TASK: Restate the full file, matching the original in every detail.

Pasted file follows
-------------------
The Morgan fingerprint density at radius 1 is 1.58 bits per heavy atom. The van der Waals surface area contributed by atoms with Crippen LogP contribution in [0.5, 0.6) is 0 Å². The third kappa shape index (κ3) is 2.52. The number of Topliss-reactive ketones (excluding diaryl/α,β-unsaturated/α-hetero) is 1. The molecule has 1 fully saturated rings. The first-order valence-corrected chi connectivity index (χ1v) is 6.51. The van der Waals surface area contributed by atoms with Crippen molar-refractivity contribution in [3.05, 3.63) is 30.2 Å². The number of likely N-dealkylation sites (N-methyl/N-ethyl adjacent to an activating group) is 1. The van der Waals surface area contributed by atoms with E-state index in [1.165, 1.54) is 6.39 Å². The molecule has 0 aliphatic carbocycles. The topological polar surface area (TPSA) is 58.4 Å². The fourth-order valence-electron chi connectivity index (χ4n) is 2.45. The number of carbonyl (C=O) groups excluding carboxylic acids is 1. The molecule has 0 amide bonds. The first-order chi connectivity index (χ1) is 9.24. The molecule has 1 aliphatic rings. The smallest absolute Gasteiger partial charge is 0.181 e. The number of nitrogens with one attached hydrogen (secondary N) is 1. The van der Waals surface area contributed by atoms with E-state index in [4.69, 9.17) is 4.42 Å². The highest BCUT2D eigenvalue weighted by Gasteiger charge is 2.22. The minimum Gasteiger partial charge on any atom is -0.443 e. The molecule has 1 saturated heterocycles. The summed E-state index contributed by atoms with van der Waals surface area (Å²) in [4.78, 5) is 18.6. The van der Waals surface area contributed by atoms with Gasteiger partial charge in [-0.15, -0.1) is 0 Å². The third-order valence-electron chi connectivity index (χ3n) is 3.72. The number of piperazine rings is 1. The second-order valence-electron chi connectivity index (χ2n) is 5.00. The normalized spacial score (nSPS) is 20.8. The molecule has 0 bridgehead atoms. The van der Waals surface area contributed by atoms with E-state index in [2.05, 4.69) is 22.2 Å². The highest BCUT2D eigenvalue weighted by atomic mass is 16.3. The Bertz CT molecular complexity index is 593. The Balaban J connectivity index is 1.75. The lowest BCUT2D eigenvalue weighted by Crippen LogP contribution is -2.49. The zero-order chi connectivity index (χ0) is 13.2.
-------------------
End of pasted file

The Morgan fingerprint density at radius 1 is 1.58 bits per heavy atom. The van der Waals surface area contributed by atoms with Crippen LogP contribution in [0.5, 0.6) is 0 Å². The third kappa shape index (κ3) is 2.52. The number of Topliss-reactive ketones (excluding diaryl/α,β-unsaturated/α-hetero) is 1. The molecule has 1 fully saturated rings. The first-order valence-corrected chi connectivity index (χ1v) is 6.51. The van der Waals surface area contributed by atoms with Crippen molar-refractivity contribution in [3.05, 3.63) is 30.2 Å². The number of likely N-dealkylation sites (N-methyl/N-ethyl adjacent to an activating group) is 1. The van der Waals surface area contributed by atoms with E-state index in [1.165, 1.54) is 6.39 Å². The molecule has 0 aliphatic carbocycles. The topological polar surface area (TPSA) is 58.4 Å². The fourth-order valence-electron chi connectivity index (χ4n) is 2.45. The number of carbonyl (C=O) groups excluding carboxylic acids is 1. The molecule has 0 amide bonds. The first-order chi connectivity index (χ1) is 9.24. The molecule has 1 aliphatic rings. The smallest absolute Gasteiger partial charge is 0.181 e. The number of nitrogens with one attached hydrogen (secondary N) is 1. The van der Waals surface area contributed by atoms with E-state index in [4.69, 9.17) is 4.42 Å². The highest BCUT2D eigenvalue weighted by Gasteiger charge is 2.22. The minimum Gasteiger partial charge on any atom is -0.443 e. The molecule has 1 saturated heterocycles. The summed E-state index contributed by atoms with van der Waals surface area (Å²) in [4.78, 5) is 18.6. The van der Waals surface area contributed by atoms with Gasteiger partial charge in [-0.15, -0.1) is 0 Å². The third-order valence-electron chi connectivity index (χ3n) is 3.72. The number of piperazine rings is 1. The second-order valence-electron chi connectivity index (χ2n) is 5.00. The normalized spacial score (nSPS) is 20.8. The molecule has 0 bridgehead atoms. The van der Waals surface area contributed by atoms with E-state index in [2.05, 4.69) is 22.2 Å². The highest BCUT2D eigenvalue weighted by atomic mass is 16.3. The Bertz CT molecular complexity index is 593. The Balaban J connectivity index is 1.75. The lowest BCUT2D eigenvalue weighted by Crippen LogP contribution is -2.49. The zero-order chi connectivity index (χ0) is 13.2.